- The Washington Times - Thursday, March 19, 2009

JERUSALEM (AP) - Israel’s defense minister promised Thursday to investigate soldiers’ claims that some troops opened fire too hastily on Palestinian civilians during the recent Gaza war and killed them, believing that they would not be held to account under relaxed rules of engagement.

Defense Minister Ehud Barak defended the military’s conduct overall but said the reports that appeared in Israeli newspapers Thursday would be investigated.

Steep civilian casualties during the three-week operation provoked an international outcry against Israel, which halted its fire on Jan. 18. Palestinians say over half of the more than 1,300 Gazans who were killed were civilians, a number Israel disputes.

In one case reported by the Haaretz and Maariv dailies, an Israeli sniper killed a Palestinian woman and her two children after they misunderstood another soldier’s order and turned the wrong way.

The sniper wasn’t told the civilians had been released from the house where they had been confined and he opened fire when they approached him, according to orders.

“The climate in general, from what I understood from most of my men who I talked to … I don’t know how to describe it …. The lives of Palestinians, let’s say, are much, much less important than the lives of our soldiers. So as far as they are concerned, they can justify it that way,” an infantry squad leader reported.

In another case, a company commander ordered that an elderly Palestinian woman be shot and killed while walking on a road, even though she was close enough for the soldiers to discern whether she posed a threat, Maariv said. Haaretz, too, reported that the woman was shot at a range of 100 meters (yards).

Soldiers also reported large-scale destruction of Palestinian property. “We would throw everything out of the windows to make room and order,” Maariv reported a soldier as saying. “Everything in the house was tossed out the windows: Refrigerators, plates, furniture. The order was to throw all of the house’s contents outside.”

The soldiers relayed their accounts at a get-together with incoming recruits at a military preparatory institute where the troops had studied. The transcript of the session appeared this week in a newsletter the institute publishes for course graduates, the newspapers said.

The military said it wasn’t aware of the incidents the soldiers reported but assigned its top lawyer to investigate.

Barak told Israel Radio that Israel “has the most ethical army in the world” but “that doesn’t mean there are no exceptions.”

“I have no doubt that it will be checked carefully,” he said.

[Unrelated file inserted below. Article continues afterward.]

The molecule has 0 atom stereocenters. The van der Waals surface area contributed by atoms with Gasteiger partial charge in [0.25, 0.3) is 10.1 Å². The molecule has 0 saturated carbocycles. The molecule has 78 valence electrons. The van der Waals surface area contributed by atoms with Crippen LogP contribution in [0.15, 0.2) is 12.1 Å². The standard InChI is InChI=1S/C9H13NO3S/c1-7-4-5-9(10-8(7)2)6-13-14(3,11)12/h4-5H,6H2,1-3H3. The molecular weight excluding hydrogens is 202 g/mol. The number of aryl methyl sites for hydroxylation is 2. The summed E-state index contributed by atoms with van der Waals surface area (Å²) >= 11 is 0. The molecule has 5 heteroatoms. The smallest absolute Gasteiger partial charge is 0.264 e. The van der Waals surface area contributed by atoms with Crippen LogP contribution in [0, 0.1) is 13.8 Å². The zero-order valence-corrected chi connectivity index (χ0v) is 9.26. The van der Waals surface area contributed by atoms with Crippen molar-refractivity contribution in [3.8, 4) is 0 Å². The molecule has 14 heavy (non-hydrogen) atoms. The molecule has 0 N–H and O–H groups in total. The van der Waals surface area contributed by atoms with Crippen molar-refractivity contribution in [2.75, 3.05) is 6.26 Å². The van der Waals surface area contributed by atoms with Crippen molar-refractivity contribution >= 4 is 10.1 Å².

Israel has acknowledged loosening its rules of engagement in Gaza to reduce military casualties. As a result, ground troops moved under heavy covering fire from tanks and artillery that flattened entire neighborhoods.

At the same time, Israel has blamed the high civilian death toll on Hamas militiamen fighting from civilian areas.

Yaakov Amidror, a former chief of Israel’s military academies, told Army Radio that in war, not all situations are clear-cut, and if it comes down to a choice between soldiers being killed and killing people on the other side, “you must make a very cold choice and kill the other side.”

But “if you see a woman and two children in the crosshairs, it’s pretty clear - there is almost no case in the world that would justify pulling the trigger,” Amidror said.

The head of the military institute, Danny Zamir, told Haaretz he was shocked by the soldiers’ accounts and contacted military chief Lt. Gen. Gabi Ashkenazi afterward because he feared a serious ethical lapse in the military. Zamir did not immediately return calls to The Associated Press on Thursday.

Israel and Gaza’s Hamas rulers have not cemented their informal, Jan. 18 cease-fire with a long-term truce. Prospects dimmed this week with the failure of negotiations to release an Israeli soldier Hamas holds.

On Thursday, Israel rounded up 10 Hamas leaders in the West Bank, including four lawmakers and a former deputy prime minister, in an apparent effort to pressure the group.

The Israeli military said in a statement that those arrested were involved in “restoring the Hamas administrative branch.”

Ahmed Bahar, a deputy parliament speaker in Gaza, denounced the arrests as “immoral blackmail by the Zionist occupation.”

Israel has detained dozens of Hamas politicians in the West Bank on various occasions following the capture of Sgt. Gilad Schalit, 22, in June 2006.

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